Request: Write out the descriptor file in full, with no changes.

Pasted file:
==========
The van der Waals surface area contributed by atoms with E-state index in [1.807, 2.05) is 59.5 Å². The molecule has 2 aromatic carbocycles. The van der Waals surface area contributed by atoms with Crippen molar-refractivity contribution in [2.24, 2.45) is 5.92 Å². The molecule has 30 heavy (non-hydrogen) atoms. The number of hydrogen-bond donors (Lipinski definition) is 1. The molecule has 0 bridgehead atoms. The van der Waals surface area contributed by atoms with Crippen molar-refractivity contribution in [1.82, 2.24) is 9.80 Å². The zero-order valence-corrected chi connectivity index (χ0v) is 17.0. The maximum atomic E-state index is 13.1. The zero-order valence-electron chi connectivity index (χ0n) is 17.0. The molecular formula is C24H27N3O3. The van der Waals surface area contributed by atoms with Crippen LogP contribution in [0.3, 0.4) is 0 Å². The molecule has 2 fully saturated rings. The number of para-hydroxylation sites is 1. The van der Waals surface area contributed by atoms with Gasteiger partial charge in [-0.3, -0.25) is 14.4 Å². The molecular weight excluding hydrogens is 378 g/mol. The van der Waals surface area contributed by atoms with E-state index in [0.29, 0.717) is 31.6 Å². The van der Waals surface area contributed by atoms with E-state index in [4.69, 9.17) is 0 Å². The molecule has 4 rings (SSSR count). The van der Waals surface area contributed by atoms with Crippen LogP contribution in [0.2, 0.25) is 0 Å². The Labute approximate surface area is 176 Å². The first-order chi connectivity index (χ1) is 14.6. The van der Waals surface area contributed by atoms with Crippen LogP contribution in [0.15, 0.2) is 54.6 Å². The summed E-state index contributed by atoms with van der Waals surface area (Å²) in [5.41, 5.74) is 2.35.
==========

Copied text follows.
The van der Waals surface area contributed by atoms with E-state index in [1.807, 2.05) is 59.5 Å². The molecule has 2 aromatic carbocycles. The van der Waals surface area contributed by atoms with Crippen molar-refractivity contribution in [2.24, 2.45) is 5.92 Å². The molecule has 30 heavy (non-hydrogen) atoms. The number of hydrogen-bond donors (Lipinski definition) is 1. The molecule has 0 bridgehead atoms. The van der Waals surface area contributed by atoms with Crippen molar-refractivity contribution in [1.82, 2.24) is 9.80 Å². The zero-order valence-corrected chi connectivity index (χ0v) is 17.0. The maximum atomic E-state index is 13.1. The zero-order valence-electron chi connectivity index (χ0n) is 17.0. The molecular formula is C24H27N3O3. The van der Waals surface area contributed by atoms with Crippen LogP contribution in [0.3, 0.4) is 0 Å². The molecule has 2 fully saturated rings. The number of para-hydroxylation sites is 1. The van der Waals surface area contributed by atoms with Gasteiger partial charge in [-0.3, -0.25) is 14.4 Å². The molecular weight excluding hydrogens is 378 g/mol. The van der Waals surface area contributed by atoms with E-state index in [0.29, 0.717) is 31.6 Å². The van der Waals surface area contributed by atoms with E-state index in [4.69, 9.17) is 0 Å². The molecule has 4 rings (SSSR count). The van der Waals surface area contributed by atoms with Crippen LogP contribution in [0.2, 0.25) is 0 Å². The Labute approximate surface area is 176 Å². The first-order chi connectivity index (χ1) is 14.6. The van der Waals surface area contributed by atoms with Crippen LogP contribution in [0.15, 0.2) is 54.6 Å². The summed E-state index contributed by atoms with van der Waals surface area (Å²) in [5.41, 5.74) is 2.35.